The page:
In the ascending loop, Na+ or any solute is actively pumped out of the tubule. Because water is impermeable in the ascending loop, the volume at the bottom of the loop is the same as that entering the distal tubule. At the bottom of the loop, the tubular and interstitial concentrations are equal.
In the descending loop, the concentrations inside and outside the tubule are increasing with the current, with the maximum concentration being reached at the bottom of the loop. The increased concentration is the result of the passive diffusion of Na+ into the tubule and water out of the tubule. When the filtrate reaches the distal tubule, a net loss of Na+ and water has occurred through the loops of Henle.

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How the PH is controlled by the kidney
The secretion of further substances not required by the body may take place in the distal convoluted tubule, e.g. hydrogen and hydro carbonate ions. This is very important in the control of plasma Ph, which must be maintained at 7.4. If the pH plasma falls, hydrogen ions are excreted by the kidney; if the plasma pH raises hydrogen carbonate ions secreted.
Active Transport
Active transport is the energy-demanding transfer of a substance across a cell membrane against its concentration gradient, i.e., from lower concentration to higher concentration.
Special proteins within the cell membrane act as specific protein ‘carriers’. The energy for active transport comes from ATP generated by respiration (in mitochondria).
Major examples of Active Transport such as:

Re-absorption of glucose,
Amino acids
Salts by the proximal convoluted tubule of the nephron in the kidney.

A mechanism of active transport which move potassium ions into and sodium ions out of a cell along with protein (or enzyme) channel. It is found in all human cells, but is especially important in nerve and muscle cells.
The sodium-potassium pump uses active transport, with energy supplied by ATP (adenosine triphosphate) molecules, to move 3 sodium ions to the outside of the cell for each 2 potassium ions that it moves in. One third of the body’s energy expenditure is used in this process.
Buffer system
The kidneys and the lungs work together to help maintain a blood pH of 7.4 by affecting the components of the buffers in the blood. Therefore, to understand how these organs help control the pH of the blood, we must first discuss how buffers work in solution.
Acid-base buffers confer resistance to a change in the pH of a solution when hydrogen ions (protons) or hydroxide ions are added or removed. An acid-base buffer typically consists of a weak acid, and its base (salt). Buffers work because the concentrations of the weak acid and its salt are large compared to the amount of protons or hydroxide ions added or removed.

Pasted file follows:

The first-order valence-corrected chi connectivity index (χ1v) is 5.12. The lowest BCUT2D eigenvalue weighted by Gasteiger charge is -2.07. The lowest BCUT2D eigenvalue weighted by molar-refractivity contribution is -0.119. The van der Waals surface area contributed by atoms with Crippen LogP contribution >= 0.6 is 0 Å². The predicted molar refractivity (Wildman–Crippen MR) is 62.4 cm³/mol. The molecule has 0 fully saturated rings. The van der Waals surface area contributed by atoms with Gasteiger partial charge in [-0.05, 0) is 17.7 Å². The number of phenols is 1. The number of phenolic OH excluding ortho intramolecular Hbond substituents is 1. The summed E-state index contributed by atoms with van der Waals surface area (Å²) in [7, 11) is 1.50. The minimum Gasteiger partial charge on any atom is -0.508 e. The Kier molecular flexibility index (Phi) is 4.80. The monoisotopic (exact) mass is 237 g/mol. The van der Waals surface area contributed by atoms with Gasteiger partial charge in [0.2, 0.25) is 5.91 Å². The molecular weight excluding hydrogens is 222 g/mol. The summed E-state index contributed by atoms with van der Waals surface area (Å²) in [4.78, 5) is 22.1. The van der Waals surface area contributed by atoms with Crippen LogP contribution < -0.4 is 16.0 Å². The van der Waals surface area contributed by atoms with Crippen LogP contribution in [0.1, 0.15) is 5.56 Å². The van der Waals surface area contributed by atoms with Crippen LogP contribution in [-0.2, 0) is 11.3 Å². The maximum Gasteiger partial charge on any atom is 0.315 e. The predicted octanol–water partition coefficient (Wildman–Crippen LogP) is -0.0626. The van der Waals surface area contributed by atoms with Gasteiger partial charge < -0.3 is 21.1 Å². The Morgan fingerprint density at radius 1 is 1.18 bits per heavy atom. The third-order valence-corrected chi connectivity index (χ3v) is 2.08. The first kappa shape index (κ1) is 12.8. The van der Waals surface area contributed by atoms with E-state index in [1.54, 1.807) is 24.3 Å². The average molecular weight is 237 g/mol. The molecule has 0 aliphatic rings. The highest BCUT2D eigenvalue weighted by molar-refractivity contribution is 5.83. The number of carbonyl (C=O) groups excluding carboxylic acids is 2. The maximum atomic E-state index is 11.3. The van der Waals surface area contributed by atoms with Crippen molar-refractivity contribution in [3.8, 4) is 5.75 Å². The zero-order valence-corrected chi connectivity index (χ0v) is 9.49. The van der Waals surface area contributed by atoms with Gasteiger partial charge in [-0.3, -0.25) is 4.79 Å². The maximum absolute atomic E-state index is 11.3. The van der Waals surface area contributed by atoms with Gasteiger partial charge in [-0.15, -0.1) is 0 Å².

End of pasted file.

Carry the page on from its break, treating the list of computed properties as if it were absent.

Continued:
When protons are added to the solution from an external source, some of the base component of the buffer is converted to the weak-acid component (therefore, using up most of the protons added); when hydroxide ions are added to the solution (or, equivalently, protons are removed from the solution; protons are dissociated from some of the weak-acid molecules of the buffer, converting them to the base of the buffer (and therefore replenishing most of the protons removed).
However, the change in acid and base concentrations is small relative to the amounts of these species present in solution. Hence, the ratio of acid to base changes only slightly. Thus, the effect on the pH of the solution is small, within certain limitations on the amount of H+ or OH- added or removed.
Other buffers perform a more minor role than the carbonic-acid-bicarbonate buffer in regulating the pH of the blood. The phosphate buffer consists of phosphoric acid (H3PO4) in equilibrium with dihydrogen phosphate ion (H2PO4-) and H+. The pK for the phosphate buffer is 6.8, which allows this buffer to function within its optimal buffering range at physiological pH.
The phosphate buffer only plays a minor role in the blood, however, because H3PO4 and H2PO4- are found in very low concentration in the blood. Haemoglobin also acts as a pH buffer in the blood. Protein can reversibly bind either H+ (to the protein) or O2, but that when one of these substances is bound, the other is released (as explained by the Bohr effect).
During exercise, haemoglobin helps to control the pH of the blood by binding some of the excess protons that are generated in the muscles. At the same time, molecular oxygen is released for use by the muscles.
The symptoms of kidney failure:
There are two types of kidney failure; one of them is acute renal failure and the other type is: Chronic renal failure.
Acute renal failure.

Blood loss, causing a drop in blood pressure.
Vomiting and diarrhea, causing dehydration.
Crush injuries. If large amounts of muscle are damaged there is a release of toxic protein substances that are harmful to the kidneys.
Sudden blockage of urine drainage.
Chronic renal failure